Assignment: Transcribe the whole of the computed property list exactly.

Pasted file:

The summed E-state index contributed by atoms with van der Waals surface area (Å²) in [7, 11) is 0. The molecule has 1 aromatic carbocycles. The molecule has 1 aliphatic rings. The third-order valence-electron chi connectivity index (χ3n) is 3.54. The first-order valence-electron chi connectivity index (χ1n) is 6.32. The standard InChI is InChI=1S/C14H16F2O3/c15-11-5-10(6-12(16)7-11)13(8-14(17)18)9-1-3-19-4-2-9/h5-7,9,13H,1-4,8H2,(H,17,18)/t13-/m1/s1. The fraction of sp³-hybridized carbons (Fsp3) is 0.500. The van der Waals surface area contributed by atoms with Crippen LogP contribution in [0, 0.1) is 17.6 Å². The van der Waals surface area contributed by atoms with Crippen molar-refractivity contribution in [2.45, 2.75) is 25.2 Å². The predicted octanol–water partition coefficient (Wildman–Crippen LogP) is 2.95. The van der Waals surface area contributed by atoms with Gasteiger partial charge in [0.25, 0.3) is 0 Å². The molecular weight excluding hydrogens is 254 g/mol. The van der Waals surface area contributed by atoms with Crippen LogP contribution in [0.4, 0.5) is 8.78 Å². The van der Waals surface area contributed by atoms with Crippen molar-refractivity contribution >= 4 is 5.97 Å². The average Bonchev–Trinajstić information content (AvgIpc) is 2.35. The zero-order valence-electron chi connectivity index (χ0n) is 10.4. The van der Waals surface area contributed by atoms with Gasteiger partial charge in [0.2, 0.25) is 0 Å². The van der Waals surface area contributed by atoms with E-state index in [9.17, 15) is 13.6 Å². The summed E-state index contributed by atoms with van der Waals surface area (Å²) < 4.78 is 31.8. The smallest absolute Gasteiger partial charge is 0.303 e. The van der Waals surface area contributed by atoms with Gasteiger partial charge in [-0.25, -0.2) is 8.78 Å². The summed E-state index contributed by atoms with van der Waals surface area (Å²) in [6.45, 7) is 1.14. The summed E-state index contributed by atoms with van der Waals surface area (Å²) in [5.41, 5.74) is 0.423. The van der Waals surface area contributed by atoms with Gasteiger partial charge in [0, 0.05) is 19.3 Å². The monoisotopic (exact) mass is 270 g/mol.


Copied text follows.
The summed E-state index contributed by atoms with van der Waals surface area (Å²) in [7, 11) is 0. The molecule has 1 aromatic carbocycles. The molecule has 1 aliphatic rings. The third-order valence-electron chi connectivity index (χ3n) is 3.54. The first-order valence-electron chi connectivity index (χ1n) is 6.32. The standard InChI is InChI=1S/C14H16F2O3/c15-11-5-10(6-12(16)7-11)13(8-14(17)18)9-1-3-19-4-2-9/h5-7,9,13H,1-4,8H2,(H,17,18)/t13-/m1/s1. The fraction of sp³-hybridized carbons (Fsp3) is 0.500. The van der Waals surface area contributed by atoms with Crippen LogP contribution in [0, 0.1) is 17.6 Å². The van der Waals surface area contributed by atoms with Crippen molar-refractivity contribution in [2.45, 2.75) is 25.2 Å². The predicted octanol–water partition coefficient (Wildman–Crippen LogP) is 2.95. The van der Waals surface area contributed by atoms with Gasteiger partial charge in [0.25, 0.3) is 0 Å². The molecular weight excluding hydrogens is 254 g/mol. The van der Waals surface area contributed by atoms with Crippen LogP contribution in [0.4, 0.5) is 8.78 Å². The van der Waals surface area contributed by atoms with Crippen molar-refractivity contribution >= 4 is 5.97 Å². The average Bonchev–Trinajstić information content (AvgIpc) is 2.35. The zero-order valence-electron chi connectivity index (χ0n) is 10.4. The van der Waals surface area contributed by atoms with Gasteiger partial charge in [0.2, 0.25) is 0 Å². The van der Waals surface area contributed by atoms with E-state index in [9.17, 15) is 13.6 Å². The summed E-state index contributed by atoms with van der Waals surface area (Å²) < 4.78 is 31.8. The smallest absolute Gasteiger partial charge is 0.303 e. The van der Waals surface area contributed by atoms with Gasteiger partial charge in [-0.25, -0.2) is 8.78 Å². The summed E-state index contributed by atoms with van der Waals surface area (Å²) in [6.45, 7) is 1.14. The summed E-state index contributed by atoms with van der Waals surface area (Å²) in [5.41, 5.74) is 0.423. The van der Waals surface area contributed by atoms with Gasteiger partial charge in [0, 0.05) is 19.3 Å². The monoisotopic (exact) mass is 270 g/mol.